Sunni vs. Shia. Kurd vs. Arab. Nationalist vs. Islamist. Iraq circa 2011 is looking an awful lot like Iraq circa 2004. The country is headed back to the anarchic depths from which it ever-so-briefly emerged.
It has long been said that there are wars of necessity and wars of choice. But enemies always adapt, especially in our world of terrorists, failing states and delinquent regimes. Every war is a war of choice.
John McCain and Barack Obama are busily offering foreign-policy platitudes on the campaign trail, mostly about spreading freedom, working with allies and hunting down terrorists. But what exactly would they do if elected? Digging ourselves out of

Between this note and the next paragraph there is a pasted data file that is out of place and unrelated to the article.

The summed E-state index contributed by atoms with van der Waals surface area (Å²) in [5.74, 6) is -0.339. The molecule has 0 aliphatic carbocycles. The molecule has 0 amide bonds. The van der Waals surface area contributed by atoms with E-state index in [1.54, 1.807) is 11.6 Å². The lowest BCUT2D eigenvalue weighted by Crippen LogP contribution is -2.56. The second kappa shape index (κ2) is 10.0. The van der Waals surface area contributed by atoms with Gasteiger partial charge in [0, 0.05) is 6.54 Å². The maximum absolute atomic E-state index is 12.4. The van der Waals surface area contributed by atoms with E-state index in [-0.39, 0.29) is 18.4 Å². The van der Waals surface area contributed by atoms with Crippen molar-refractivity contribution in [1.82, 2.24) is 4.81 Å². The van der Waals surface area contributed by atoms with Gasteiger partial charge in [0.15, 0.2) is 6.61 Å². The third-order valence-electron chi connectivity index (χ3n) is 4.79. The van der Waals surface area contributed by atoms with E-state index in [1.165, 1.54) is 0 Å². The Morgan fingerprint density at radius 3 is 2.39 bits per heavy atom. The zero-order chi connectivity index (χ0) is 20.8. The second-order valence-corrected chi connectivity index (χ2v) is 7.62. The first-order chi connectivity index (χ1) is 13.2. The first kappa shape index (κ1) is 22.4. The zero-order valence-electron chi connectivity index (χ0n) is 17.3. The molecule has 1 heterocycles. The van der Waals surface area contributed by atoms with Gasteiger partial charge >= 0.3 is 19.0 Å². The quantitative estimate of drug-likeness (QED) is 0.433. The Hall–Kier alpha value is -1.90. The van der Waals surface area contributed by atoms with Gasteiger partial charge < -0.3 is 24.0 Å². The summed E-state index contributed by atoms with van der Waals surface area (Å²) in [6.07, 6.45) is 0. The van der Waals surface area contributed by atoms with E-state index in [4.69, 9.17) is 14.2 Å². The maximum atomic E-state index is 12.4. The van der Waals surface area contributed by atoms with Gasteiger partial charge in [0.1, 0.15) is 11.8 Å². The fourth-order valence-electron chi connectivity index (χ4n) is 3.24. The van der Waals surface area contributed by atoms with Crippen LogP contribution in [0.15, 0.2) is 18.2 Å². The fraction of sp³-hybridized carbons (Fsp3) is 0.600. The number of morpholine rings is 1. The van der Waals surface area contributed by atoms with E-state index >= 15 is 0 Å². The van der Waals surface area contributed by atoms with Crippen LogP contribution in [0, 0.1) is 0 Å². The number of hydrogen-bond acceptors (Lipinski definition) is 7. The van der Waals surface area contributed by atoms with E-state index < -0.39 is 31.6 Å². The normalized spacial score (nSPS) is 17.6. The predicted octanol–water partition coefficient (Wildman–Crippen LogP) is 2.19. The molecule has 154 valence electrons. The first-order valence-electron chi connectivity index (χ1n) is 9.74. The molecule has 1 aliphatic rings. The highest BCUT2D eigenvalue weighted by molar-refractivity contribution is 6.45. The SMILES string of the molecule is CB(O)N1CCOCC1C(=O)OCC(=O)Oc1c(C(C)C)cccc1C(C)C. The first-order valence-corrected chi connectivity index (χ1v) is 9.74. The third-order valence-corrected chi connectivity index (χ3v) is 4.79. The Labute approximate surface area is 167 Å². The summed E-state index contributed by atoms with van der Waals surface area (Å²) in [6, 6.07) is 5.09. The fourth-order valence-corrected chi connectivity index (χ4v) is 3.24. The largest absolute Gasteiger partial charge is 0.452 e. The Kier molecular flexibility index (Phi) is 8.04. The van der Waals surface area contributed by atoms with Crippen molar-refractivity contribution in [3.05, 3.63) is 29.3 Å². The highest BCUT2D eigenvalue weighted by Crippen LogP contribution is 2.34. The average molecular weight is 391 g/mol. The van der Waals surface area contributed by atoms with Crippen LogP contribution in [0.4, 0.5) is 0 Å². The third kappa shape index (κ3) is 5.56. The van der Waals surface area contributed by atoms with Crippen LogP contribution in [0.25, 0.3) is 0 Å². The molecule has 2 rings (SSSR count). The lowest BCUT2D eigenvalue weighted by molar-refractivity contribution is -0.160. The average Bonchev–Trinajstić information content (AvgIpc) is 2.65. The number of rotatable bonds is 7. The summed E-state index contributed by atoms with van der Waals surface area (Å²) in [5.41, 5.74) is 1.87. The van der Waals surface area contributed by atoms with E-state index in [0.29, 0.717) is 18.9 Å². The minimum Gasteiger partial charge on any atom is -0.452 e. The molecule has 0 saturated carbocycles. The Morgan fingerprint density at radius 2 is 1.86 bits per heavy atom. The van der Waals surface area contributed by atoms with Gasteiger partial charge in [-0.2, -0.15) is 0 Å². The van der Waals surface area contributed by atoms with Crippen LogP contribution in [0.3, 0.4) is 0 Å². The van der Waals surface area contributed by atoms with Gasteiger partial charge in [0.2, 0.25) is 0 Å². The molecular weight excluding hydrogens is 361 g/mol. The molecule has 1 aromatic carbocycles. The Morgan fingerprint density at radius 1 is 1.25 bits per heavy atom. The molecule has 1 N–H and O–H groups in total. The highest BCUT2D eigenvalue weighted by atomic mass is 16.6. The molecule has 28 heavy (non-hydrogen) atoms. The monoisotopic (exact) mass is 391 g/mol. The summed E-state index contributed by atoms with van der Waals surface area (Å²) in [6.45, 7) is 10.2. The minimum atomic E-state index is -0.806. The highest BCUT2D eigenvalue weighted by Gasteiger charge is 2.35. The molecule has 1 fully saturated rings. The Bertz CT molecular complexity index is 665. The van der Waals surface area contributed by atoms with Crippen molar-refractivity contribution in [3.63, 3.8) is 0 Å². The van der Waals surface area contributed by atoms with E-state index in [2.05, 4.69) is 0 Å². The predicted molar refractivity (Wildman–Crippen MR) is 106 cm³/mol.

Pundits across the political spectrum have been busy making pronouncements about the “real” financial and political costs of the war in Iraq. Most of them are just blowing smoke. In TNI’s Realist, Grover Norquist and Dov Zakheim separate fact from
Iraq has a long and tortured history. Home to the tyrant, the origins of despotism lie in the primordial ooze of the Mesopotamian swamp. Yet for a brief moment fifty years ago, the land of two rivers experienced democracy.
The much-vaunted surge has made Iraq safer. But more boots in the desert is not the only reason security has improved. As U.S. forces get ready to leave, we have to face some inconvenient political realities.